<http://www.pcserviceselectronics.co.uk/> PC Services
<http://www.gnuh8.org.uk/> GNU H8 & mailing list info
<http://www.badweb.org.uk/> For those web sites you hate

 
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Paul Carpenter
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      09-21-2005, 06:58 PM
On Wednesday, in article <(E-Mail Removed)>
(E-Mail Removed) "Wim Godden" wrote:
>larwe wrote:
>
>> > I'm looking for a way to connect a VGA output to a system, so we can
>> > record whatever the user is doing. We would use a split-system to split
>> > between the user's own monitor (actually a beamer) and the recording
>> > system. However, we have no idea how to record a VGA signal. Can we use

>>
>> You can use a VGA-to-NTSC converter and record it on videotape.
>> However, it's much more efficient to record the operations of the
>> device that's generating the VGA output, and reconstruct the output by
>> simulation later.

>
>The idea is to record mutiple systems and store it on a computer system, so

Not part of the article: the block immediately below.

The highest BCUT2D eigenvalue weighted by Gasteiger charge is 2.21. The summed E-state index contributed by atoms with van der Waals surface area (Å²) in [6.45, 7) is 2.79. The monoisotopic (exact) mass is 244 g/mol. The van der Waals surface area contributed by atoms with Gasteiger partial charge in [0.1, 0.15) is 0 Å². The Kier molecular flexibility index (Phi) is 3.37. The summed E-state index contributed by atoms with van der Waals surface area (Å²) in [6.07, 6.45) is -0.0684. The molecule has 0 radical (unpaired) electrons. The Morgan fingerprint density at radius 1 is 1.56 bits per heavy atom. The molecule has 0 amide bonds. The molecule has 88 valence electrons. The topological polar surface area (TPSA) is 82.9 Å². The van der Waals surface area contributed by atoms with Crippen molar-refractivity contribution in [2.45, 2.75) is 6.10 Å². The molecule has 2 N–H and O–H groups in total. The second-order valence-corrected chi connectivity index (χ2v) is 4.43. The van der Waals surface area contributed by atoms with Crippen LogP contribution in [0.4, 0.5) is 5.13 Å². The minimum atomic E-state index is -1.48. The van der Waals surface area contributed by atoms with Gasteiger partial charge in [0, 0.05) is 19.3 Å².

>it can be downloaded by others on an intranet.


It that case you will need multiple point to point networks or a very
good streaming (multicast) protocol and client software to deal with it as
the intranet will be maxed out easily if you use multiple sources.

>Recording on the device is not
>an option, since there's several operating systems involved.


JPEG or MPEG files are supposed to be operating system NEUTRAL!

You will need to store some of it somewhere to at least buffer it up before
sending to the intranet.

It seems to me that either you send only one frame in 'n' or get some
form of video distribution system installed.

>Any suggestions ?


How many is multiple?

How many updates a second do you need?

What resolution are ALL the outputs to be 'recorded' running at?
This is VERY VERY important.

--
Paul Carpenter | (E-Mail Removed)
<http://www.pcserviceselectronics.co.uk/> PC Services
<http://www.gnuh8.org.uk/> GNU H8 & mailing list info
<http://www.badweb.org.uk/> For those web sites you hate

 
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Clifford Heath
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      09-22-2005, 06:03 AM
Wim Godden wrote:
>>You can use a VGA-to-NTSC converter...

> The idea is to record mutiple systems and store it on a computer system, so
> it can be downloaded by others on an intranet. Recording on the device is not
> an option, since there's several operating systems involved.


I've always wondered why there isn't a record facility in a VNC
client. VNC is available for most operating systems, and the